I thought it might be cool to add some blog posts to the site as well as the podcast posts. A lot of times, audio just doesn’t cut it for a writer. So I’m going to try adding a blog post every time I post a podcast and see how things go. It might be too much and I need to cut back, but I think if I stick with it, it’ll all become a habit anyway.
So let’s talk about planning today. I’m not talking about planning a story. I’m talking about planning your life.
For anyone that knows me, you know I’m big on planners. Washi tape, stickers, multi-colored pens, brush pens… all of it. I love it. I don’t use all of it all the time, but I do go through phases. Everyone’s gotta have a hobby, right? And you guys thought this was my hobby. *giggles*
You might think it’s weird to have this kind of topic on a website about story, but a lot of my podcast is talking about what I struggle with as a writer. I might talk about technical things like how to plot, how to revise, whatever. But the core of what I want for this podcast is to be a place where writers can see that even published authors struggle sometimes with life.
So let’s talk about planning styles. The best part about these different planning styles for me is that I don’t have to stick with just one. I can change, and very often I do. It all depends on what’s going on in my life at the time.
1. Planning with Stickers
I’m not gonna lie. Unless you’re like me and you design, print, and cut your own stickers, this can get expensive. If you’re big on scrapbooking, this would be a natural extension for you. The good thing about this style is that it’s visually gorgeous. Some people love the whole “no white space” planning, which is basically when they cover every inch of a planner page with stickers. Etsy sellers have sticker kits that you can buy that will help you with that. Most of them are fitted for Erin Condren planners, but if you look around you can find stickers for other planners like Happy Planners or Hobonichi.
Creatively, I like sticker planning. It stretches a different muscle than the writing does for me, so I still get to be creative, but in a different way.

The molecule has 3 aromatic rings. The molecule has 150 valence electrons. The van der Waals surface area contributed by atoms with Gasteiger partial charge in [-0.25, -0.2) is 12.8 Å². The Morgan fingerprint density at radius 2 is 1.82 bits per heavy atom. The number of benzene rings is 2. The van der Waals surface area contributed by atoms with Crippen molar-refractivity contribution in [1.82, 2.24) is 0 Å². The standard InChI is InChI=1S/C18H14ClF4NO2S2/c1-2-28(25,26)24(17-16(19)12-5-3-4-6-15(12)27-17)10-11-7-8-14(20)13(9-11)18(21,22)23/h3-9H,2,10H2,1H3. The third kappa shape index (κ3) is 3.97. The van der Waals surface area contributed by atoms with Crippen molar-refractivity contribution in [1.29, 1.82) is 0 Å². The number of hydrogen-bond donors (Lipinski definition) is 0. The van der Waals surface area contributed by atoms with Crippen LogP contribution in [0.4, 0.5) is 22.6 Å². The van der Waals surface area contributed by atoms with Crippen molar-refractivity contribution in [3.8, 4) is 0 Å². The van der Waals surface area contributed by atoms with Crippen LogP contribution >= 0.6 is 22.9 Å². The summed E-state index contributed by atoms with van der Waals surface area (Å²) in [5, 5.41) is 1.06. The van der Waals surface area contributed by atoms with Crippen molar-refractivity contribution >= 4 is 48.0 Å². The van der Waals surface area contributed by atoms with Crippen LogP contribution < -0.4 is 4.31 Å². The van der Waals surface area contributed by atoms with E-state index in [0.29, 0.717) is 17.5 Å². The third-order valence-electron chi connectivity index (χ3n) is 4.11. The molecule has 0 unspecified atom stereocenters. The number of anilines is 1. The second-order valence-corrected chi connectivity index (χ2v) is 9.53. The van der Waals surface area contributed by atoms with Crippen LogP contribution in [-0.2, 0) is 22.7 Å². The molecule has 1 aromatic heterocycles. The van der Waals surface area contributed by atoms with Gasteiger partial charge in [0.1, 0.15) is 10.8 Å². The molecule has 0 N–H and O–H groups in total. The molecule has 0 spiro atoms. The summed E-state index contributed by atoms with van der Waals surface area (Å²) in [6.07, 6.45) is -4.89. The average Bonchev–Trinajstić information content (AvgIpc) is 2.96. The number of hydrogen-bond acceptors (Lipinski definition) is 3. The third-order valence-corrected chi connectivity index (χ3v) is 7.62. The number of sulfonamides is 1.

2. Memory Planning
I’m not big on this one. What memory planning is… Basically, it’s a scrapbook in a planner. So if you have the kid’s first musical recital, or date night with the significant other… you can attach a picture and put in stickers and when you look back at your planner, it’s all right there. It’s like a scrapbook for every day use rather than just recording big moments.
3. Functional Planning
This is actually more my speed. And it’s exactly what it sounds like. Purely functional. So no stickers, no extras like washi tape or stamps. It’s all just noise to the Functional Planner that distracts them from planning out their week.
Of course, I say that this is more my speed, but I still like adding washi tape or stamps or stickers. I’m more of a combo girl.
4. To Do Lists Planning
This is also big in my life. When I created my custom planner, I did both a weekly spread and daily spreads so I could add my To Do list. I love crossing off things from my list when I’m finishing tasks. It makes me feel accomplished and awesome. So, I use my weekly page to plan out my week. I write out what I’m working, what I’m planning on writing each day, book promo that’s planned, any appointments, ect. That all goes on the weekly. So when I get to the daily pages, I just start listing out what I want to do each day. I take 10 min at the beginning of my day (or the night before, but I tend to forget the night before and end up doing it when i get up) to make these lists. Though I kind of like doing it in the morning, because then I motivate myself.
5. Bullet Journaling/Creative Journaling
So this is a lot like the To Do List Planning one. I did this a lot before I finally created my own planner. At the core of bullet journaling, it’s really just a list system. But a lot of people use the term bullet journal for creative journaling as well. For me they’re separate but creative journaling was born from the bullet journal system so you’ll see a lot of similarities. But where the bullet journal is plain and simple, creative journaling can be all flourish and beauty while also being simple and functional.
This is where a lot of people get into brush lettering and creating planner spreads. I did this a lot when I was figuring out what I liked in a planner. I drew different spreads, tried different layouts. I probably did this for about two years before I finally figured out what I liked and had fallen into a routine of drawing similar layouts every week. Once I realized I wasn’t changing as much week to week, that’s when I opened InDesign and created my planner pages.
Finding your own style
Figuring out what works for you is a story of all its own. There’s too much really to convey in one simple post. But I do believe that all writers should have some sort of planning system that works for them, in order to schedule out releases, deadlines, promotion, ect. Trying to keep track of it all in my head is enough to make mine explode.
One thing I didn’t touch on was digital planning. You can simply use your calendar on your phone. Mine syncs with my home computer and my laptop, so I always have it with me and I have it set to send my reminders about important dates, too. So not only do I work with my paper planner, I supplement with digital tools as well. But we can talk about digital tools another time. That’s a whole other post.
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